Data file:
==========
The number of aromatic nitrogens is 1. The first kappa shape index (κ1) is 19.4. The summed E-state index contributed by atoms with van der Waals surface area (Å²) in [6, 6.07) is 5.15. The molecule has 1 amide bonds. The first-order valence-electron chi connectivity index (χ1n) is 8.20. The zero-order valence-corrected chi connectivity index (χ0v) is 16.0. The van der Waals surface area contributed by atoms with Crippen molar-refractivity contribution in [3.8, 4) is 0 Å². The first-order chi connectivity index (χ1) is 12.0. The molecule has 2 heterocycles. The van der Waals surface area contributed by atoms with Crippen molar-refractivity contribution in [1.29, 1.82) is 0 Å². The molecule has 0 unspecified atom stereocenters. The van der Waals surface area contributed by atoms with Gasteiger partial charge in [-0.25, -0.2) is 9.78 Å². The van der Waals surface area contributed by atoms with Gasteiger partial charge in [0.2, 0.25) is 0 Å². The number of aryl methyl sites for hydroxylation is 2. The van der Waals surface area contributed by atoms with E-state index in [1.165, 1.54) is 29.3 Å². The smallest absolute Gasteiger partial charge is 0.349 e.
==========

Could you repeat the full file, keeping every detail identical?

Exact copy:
The number of aromatic nitrogens is 1. The first kappa shape index (κ1) is 19.4. The summed E-state index contributed by atoms with van der Waals surface area (Å²) in [6, 6.07) is 5.15. The molecule has 1 amide bonds. The first-order valence-electron chi connectivity index (χ1n) is 8.20. The zero-order valence-corrected chi connectivity index (χ0v) is 16.0. The van der Waals surface area contributed by atoms with Crippen molar-refractivity contribution in [3.8, 4) is 0 Å². The first-order chi connectivity index (χ1) is 12.0. The molecule has 2 heterocycles. The van der Waals surface area contributed by atoms with Crippen molar-refractivity contribution in [1.29, 1.82) is 0 Å². The molecule has 0 unspecified atom stereocenters. The van der Waals surface area contributed by atoms with Gasteiger partial charge in [-0.25, -0.2) is 9.78 Å². The van der Waals surface area contributed by atoms with Gasteiger partial charge in [0.2, 0.25) is 0 Å². The number of aryl methyl sites for hydroxylation is 2. The van der Waals surface area contributed by atoms with E-state index in [1.165, 1.54) is 29.3 Å². The smallest absolute Gasteiger partial charge is 0.349 e.